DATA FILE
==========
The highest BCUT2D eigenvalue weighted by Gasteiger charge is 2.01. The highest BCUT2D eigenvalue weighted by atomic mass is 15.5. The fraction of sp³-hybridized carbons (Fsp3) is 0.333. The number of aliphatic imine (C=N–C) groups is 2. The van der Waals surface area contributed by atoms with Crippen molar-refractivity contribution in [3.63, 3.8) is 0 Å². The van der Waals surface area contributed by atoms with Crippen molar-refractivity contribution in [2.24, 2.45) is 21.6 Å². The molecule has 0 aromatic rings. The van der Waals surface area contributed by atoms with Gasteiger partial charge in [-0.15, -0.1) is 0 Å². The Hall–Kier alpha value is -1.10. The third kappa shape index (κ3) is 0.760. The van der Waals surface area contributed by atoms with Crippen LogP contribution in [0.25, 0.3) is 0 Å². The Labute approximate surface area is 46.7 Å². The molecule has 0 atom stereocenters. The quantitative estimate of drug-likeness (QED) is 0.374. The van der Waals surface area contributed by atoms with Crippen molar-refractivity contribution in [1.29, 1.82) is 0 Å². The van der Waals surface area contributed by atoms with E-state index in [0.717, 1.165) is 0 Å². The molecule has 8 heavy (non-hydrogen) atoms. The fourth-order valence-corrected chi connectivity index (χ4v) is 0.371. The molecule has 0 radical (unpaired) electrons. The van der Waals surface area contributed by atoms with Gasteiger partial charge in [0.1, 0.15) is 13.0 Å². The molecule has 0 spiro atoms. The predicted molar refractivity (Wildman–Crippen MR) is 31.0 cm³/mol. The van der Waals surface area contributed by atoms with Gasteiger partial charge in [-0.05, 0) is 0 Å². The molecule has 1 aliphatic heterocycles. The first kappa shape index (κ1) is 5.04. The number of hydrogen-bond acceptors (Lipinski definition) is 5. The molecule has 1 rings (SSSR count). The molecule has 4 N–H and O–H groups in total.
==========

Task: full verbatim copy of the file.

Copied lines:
The highest BCUT2D eigenvalue weighted by Gasteiger charge is 2.01. The highest BCUT2D eigenvalue weighted by atomic mass is 15.5. The fraction of sp³-hybridized carbons (Fsp3) is 0.333. The number of aliphatic imine (C=N–C) groups is 2. The van der Waals surface area contributed by atoms with Crippen molar-refractivity contribution in [3.63, 3.8) is 0 Å². The van der Waals surface area contributed by atoms with Crippen molar-refractivity contribution in [2.24, 2.45) is 21.6 Å². The molecule has 0 aromatic rings. The van der Waals surface area contributed by atoms with Gasteiger partial charge in [-0.15, -0.1) is 0 Å². The Hall–Kier alpha value is -1.10. The third kappa shape index (κ3) is 0.760. The van der Waals surface area contributed by atoms with Crippen LogP contribution in [0.25, 0.3) is 0 Å². The Labute approximate surface area is 46.7 Å². The molecule has 0 atom stereocenters. The quantitative estimate of drug-likeness (QED) is 0.374. The van der Waals surface area contributed by atoms with Crippen molar-refractivity contribution in [1.29, 1.82) is 0 Å². The van der Waals surface area contributed by atoms with E-state index in [0.717, 1.165) is 0 Å². The molecule has 8 heavy (non-hydrogen) atoms. The fourth-order valence-corrected chi connectivity index (χ4v) is 0.371. The molecule has 0 radical (unpaired) electrons. The van der Waals surface area contributed by atoms with Gasteiger partial charge in [0.1, 0.15) is 13.0 Å². The molecule has 0 spiro atoms. The predicted molar refractivity (Wildman–Crippen MR) is 31.0 cm³/mol. The van der Waals surface area contributed by atoms with Gasteiger partial charge in [-0.05, 0) is 0 Å². The molecule has 1 aliphatic heterocycles. The first kappa shape index (κ1) is 5.04. The number of hydrogen-bond acceptors (Lipinski definition) is 5. The molecule has 1 rings (SSSR count). The molecule has 4 N–H and O–H groups in total.